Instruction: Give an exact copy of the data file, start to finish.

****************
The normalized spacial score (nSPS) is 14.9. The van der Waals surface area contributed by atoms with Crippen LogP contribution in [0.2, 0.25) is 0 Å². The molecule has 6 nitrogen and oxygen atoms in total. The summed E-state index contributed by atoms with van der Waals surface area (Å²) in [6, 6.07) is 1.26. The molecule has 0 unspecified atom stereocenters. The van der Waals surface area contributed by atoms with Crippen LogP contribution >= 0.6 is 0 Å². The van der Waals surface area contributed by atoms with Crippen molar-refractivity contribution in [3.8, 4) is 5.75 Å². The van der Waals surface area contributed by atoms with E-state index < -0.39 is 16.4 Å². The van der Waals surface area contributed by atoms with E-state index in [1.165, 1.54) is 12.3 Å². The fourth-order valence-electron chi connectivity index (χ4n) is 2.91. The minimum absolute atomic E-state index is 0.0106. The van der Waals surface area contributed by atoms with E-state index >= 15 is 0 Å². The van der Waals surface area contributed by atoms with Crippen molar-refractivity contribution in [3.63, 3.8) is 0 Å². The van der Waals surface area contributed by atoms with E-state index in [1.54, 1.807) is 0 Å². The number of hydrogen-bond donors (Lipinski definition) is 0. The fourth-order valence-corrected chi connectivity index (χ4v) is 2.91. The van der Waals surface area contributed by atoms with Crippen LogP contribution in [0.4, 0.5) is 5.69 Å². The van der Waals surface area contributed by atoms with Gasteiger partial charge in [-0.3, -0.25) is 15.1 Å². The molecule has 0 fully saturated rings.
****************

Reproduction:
The normalized spacial score (nSPS) is 14.9. The van der Waals surface area contributed by atoms with Crippen LogP contribution in [0.2, 0.25) is 0 Å². The molecule has 6 nitrogen and oxygen atoms in total. The summed E-state index contributed by atoms with van der Waals surface area (Å²) in [6, 6.07) is 1.26. The molecule has 0 unspecified atom stereocenters. The van der Waals surface area contributed by atoms with Crippen LogP contribution >= 0.6 is 0 Å². The van der Waals surface area contributed by atoms with Crippen molar-refractivity contribution in [3.8, 4) is 5.75 Å². The van der Waals surface area contributed by atoms with E-state index < -0.39 is 16.4 Å². The van der Waals surface area contributed by atoms with E-state index in [1.165, 1.54) is 12.3 Å². The fourth-order valence-electron chi connectivity index (χ4n) is 2.91. The minimum absolute atomic E-state index is 0.0106. The van der Waals surface area contributed by atoms with E-state index >= 15 is 0 Å². The van der Waals surface area contributed by atoms with Crippen molar-refractivity contribution in [3.63, 3.8) is 0 Å². The van der Waals surface area contributed by atoms with E-state index in [1.54, 1.807) is 0 Å². The number of hydrogen-bond donors (Lipinski definition) is 0. The fourth-order valence-corrected chi connectivity index (χ4v) is 2.91. The van der Waals surface area contributed by atoms with Crippen LogP contribution in [0.4, 0.5) is 5.69 Å². The van der Waals surface area contributed by atoms with Gasteiger partial charge in [-0.3, -0.25) is 15.1 Å². The molecule has 0 fully saturated rings.